“I look forward to excellent innovation in the metaverse,” Schmidt told CNBC’s “Squawk Box” on Tuesday. “I’ve been waiting for about thirty years … As to whether Facebook will build that, I don’t know.”
Schmidt reacted to the news that Meta would shift its focus to build the metaverse, a virtual world where you can socialize, work and play. Google, Microsoft and Apple are all working on technology that can help build the metaverse as well. But the vision could take a decade or more to come to fruition.
Schmidt said he will continue to call the company Facebook, just as others call Alphabet “Google,” which he said is “how it really works.” The promise of the metaverse, he added, is powerful but could pose problems when people forgo real life for the virtual world.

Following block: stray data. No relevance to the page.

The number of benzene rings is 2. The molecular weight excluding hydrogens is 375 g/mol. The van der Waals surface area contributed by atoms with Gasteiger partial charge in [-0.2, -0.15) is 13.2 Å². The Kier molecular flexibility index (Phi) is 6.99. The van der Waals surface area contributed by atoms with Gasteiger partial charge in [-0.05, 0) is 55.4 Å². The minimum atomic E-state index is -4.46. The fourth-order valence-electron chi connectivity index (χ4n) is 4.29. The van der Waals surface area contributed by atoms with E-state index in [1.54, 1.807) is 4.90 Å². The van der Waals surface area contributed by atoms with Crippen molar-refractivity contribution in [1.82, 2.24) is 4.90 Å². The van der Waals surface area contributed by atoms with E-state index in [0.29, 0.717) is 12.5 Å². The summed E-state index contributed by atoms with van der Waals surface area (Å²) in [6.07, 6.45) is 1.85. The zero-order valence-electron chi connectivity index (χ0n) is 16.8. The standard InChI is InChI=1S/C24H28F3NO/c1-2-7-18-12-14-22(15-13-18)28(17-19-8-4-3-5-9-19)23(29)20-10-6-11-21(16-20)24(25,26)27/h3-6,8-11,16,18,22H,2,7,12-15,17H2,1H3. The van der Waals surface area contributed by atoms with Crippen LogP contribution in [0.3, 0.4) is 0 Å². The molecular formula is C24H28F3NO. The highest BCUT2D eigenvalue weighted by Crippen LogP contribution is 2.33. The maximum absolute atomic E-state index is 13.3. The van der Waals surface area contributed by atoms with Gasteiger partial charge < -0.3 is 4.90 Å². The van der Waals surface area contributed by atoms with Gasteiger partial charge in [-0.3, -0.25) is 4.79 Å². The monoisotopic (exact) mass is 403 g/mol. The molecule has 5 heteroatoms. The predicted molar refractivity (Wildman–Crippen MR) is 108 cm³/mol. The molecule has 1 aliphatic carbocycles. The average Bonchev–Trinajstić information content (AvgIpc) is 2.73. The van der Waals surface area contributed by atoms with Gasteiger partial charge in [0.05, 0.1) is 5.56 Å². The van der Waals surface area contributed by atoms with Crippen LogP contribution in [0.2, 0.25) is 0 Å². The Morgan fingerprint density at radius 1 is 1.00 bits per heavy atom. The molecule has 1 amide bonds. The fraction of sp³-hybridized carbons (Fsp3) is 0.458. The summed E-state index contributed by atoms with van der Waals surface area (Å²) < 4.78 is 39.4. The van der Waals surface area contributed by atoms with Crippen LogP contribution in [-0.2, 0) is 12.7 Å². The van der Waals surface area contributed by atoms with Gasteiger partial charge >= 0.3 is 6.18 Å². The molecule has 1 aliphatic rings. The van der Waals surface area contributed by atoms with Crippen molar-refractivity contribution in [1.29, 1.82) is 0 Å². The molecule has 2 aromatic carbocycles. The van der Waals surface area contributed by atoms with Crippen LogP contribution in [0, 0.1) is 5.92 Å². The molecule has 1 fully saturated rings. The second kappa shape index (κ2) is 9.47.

The rise of the metaverse does pose questions for regulators already fighting to regulate social media, the internet and misinformation. Facebook is currently facing increased scrutiny from Congress and the media after former Facebook employee Frances Haugen leaked documents that ignited a series of Wall Street Journal stories that revealed the company is aware of many problems but chooses to ignore or not resolve them.
“We’re going to have to figure it out,” he said about regulating the metaverse. “I don’t think we know. I don’t think regulators today have the right formulation or even how to discuss this.”